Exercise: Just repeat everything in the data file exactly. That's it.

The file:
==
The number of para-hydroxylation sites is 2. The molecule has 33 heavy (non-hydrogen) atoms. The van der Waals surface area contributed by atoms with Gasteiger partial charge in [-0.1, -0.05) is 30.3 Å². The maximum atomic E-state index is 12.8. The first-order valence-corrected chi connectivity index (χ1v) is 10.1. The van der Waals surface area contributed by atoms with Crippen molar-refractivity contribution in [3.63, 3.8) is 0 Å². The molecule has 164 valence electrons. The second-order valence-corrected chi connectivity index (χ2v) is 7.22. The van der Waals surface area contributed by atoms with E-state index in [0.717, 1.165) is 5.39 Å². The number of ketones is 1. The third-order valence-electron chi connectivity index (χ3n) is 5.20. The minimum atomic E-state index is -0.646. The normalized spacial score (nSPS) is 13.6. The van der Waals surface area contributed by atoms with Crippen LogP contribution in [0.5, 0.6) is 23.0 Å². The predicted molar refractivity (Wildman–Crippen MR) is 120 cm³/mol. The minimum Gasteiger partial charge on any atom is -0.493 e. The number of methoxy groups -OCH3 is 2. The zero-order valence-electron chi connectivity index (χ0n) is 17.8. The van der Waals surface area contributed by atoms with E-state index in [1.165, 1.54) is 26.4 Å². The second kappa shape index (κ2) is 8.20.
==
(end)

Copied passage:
The number of para-hydroxylation sites is 2. The molecule has 33 heavy (non-hydrogen) atoms. The van der Waals surface area contributed by atoms with Gasteiger partial charge in [-0.1, -0.05) is 30.3 Å². The maximum atomic E-state index is 12.8. The first-order valence-corrected chi connectivity index (χ1v) is 10.1. The van der Waals surface area contributed by atoms with Crippen molar-refractivity contribution in [3.63, 3.8) is 0 Å². The molecule has 164 valence electrons. The second-order valence-corrected chi connectivity index (χ2v) is 7.22. The van der Waals surface area contributed by atoms with E-state index in [0.717, 1.165) is 5.39 Å². The number of ketones is 1. The third-order valence-electron chi connectivity index (χ3n) is 5.20. The minimum atomic E-state index is -0.646. The normalized spacial score (nSPS) is 13.6. The van der Waals surface area contributed by atoms with Crippen LogP contribution in [0.5, 0.6) is 23.0 Å². The predicted molar refractivity (Wildman–Crippen MR) is 120 cm³/mol. The minimum Gasteiger partial charge on any atom is -0.493 e. The number of methoxy groups -OCH3 is 2. The zero-order valence-electron chi connectivity index (χ0n) is 17.8. The van der Waals surface area contributed by atoms with E-state index in [1.165, 1.54) is 26.4 Å². The second kappa shape index (κ2) is 8.20.